The speed at which tools based on generative artificial intelligence (AI) are being deployed, which is capable of creating text, images or music from a series of instructions, is scaring experts.
More than a thousand top-level businessmen, intellectuals, and researchers related to this technology have signed an open letter in which they request a moratorium on its development to reflect on its consequences.
More specifically, they ask for a pause of "at least six months in the development and testing of AI systems more powerful than GPT4", the latest version of the great language model used by ChatGPT.
The letter warns that this latest model is already capable of competing with humans in an increasing number of tasks, and could be used to destroy jobs and spread disinformation.
For this reason, they demand a safe development and only when they are sure that its effects will be positive.
“Unfortunately,” the letter states, “this level of planning and management is not happening, despite the fact that in recent months AI labs have entered a headlong race to develop and deploy increasingly powerful digital minds than anyone else. , even their creators, cannot reliably understand, predict, or control.”
The magnate Elon Musk, founder of Tesla and SpaceX and owner of Twitter, is among the personalities who have signed the letter.
Curiously, Musk is one of the founders of OpenAI, the company that has developed ChatGPT, which was the first to decide to make its great automatic language model available to the general public, something that no one had done until then, despite the fact that Google o Meta had had its own developments underway for years.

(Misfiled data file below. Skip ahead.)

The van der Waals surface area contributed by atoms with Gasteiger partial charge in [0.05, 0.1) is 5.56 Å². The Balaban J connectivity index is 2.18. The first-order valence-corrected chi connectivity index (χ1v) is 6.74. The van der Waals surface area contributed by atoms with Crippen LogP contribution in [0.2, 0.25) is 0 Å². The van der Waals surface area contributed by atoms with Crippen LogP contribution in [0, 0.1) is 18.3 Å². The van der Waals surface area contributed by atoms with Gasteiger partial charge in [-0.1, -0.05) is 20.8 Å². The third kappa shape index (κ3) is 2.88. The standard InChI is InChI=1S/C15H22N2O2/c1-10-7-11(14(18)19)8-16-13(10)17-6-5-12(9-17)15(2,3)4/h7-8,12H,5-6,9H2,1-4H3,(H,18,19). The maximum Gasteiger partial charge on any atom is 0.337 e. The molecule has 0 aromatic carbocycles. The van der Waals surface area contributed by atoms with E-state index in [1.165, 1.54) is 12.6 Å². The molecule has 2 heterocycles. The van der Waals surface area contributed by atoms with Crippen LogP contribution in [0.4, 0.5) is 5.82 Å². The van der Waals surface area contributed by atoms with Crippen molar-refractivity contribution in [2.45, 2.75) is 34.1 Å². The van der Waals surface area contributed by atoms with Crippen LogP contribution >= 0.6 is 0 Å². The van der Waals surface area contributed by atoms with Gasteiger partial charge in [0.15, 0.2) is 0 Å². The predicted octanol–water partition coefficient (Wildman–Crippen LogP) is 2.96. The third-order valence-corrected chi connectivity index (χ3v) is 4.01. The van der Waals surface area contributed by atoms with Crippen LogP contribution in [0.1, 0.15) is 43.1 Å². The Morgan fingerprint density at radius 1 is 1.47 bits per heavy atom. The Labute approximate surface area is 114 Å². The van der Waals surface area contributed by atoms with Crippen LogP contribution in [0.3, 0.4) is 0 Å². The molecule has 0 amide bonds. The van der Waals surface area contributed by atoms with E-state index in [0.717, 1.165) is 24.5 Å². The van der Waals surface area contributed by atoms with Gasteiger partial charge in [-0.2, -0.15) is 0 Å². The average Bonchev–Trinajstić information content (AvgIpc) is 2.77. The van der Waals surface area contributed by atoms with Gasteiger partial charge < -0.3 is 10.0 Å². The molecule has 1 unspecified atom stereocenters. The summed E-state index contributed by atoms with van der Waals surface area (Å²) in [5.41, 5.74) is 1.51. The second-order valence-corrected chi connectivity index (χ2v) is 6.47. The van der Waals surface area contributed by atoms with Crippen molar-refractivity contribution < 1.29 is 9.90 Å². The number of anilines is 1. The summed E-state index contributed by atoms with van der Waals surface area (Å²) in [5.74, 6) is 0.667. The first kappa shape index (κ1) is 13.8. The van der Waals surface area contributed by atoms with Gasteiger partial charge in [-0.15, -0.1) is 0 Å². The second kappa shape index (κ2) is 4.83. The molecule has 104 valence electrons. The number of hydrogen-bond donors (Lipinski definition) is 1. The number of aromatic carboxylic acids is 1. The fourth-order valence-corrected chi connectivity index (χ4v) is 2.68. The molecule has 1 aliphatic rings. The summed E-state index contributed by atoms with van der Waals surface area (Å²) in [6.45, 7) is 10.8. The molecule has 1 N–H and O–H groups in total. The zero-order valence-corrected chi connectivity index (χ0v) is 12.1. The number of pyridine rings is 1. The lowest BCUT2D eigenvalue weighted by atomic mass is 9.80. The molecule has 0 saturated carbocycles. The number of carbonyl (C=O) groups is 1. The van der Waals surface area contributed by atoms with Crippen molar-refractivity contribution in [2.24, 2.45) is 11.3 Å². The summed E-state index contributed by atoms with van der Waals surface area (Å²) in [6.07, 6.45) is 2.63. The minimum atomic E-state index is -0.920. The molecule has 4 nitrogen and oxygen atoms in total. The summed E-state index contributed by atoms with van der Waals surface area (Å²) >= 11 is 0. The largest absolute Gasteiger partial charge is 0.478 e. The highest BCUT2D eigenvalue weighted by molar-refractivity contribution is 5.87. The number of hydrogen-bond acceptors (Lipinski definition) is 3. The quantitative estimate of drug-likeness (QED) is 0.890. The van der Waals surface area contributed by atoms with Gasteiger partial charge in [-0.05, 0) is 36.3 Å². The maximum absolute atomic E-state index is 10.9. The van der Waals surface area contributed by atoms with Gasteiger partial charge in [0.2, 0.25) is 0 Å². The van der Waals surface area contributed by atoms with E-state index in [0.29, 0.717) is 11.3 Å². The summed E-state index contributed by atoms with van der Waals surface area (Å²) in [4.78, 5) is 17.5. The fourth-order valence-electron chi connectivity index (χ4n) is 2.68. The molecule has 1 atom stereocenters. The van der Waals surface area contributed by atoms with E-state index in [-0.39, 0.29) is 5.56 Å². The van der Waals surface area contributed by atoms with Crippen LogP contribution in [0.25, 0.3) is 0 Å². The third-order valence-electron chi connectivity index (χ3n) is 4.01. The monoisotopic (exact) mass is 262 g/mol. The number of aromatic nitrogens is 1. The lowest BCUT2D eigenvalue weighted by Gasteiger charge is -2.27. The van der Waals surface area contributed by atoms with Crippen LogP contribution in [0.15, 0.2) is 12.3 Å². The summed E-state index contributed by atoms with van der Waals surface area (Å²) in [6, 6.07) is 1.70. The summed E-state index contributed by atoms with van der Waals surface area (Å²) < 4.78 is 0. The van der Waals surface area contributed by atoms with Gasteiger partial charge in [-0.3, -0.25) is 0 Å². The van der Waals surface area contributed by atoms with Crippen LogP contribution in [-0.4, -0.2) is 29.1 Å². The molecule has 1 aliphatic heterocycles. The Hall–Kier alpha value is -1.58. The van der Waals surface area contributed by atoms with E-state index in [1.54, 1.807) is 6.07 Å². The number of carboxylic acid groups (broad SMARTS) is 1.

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The historian Yuval Noah Harari, famous for his books
, or Yoshua Bengio, whose contribution to deep neural networks earned him the Turing Prize (considered the Nobel Prize for Computer Science), are other well-known signatories.
Among them also stand out Steve Wozniak, co-founder of Apple, or Jaan Tallinn, co-founder of Skype.
The Spanish seal of the letter is put by internationally renowned experts such as Ramon López de Mántaras, one of the pioneers of AI in Europe;
Carles Serra, director of the CSIC's AI Institute, and Francesc Giralt, emeritus professor at the Rovira i Virgili University.
The first of them signs another open letter published yesterday in EL PAÍS in which he complains about the Government's decision to close a collaboration agreement with an AI institute financed by the United Arab Emirates.
Serra resigned last week from his position on the AI Advisory Council in protest of that agreement.
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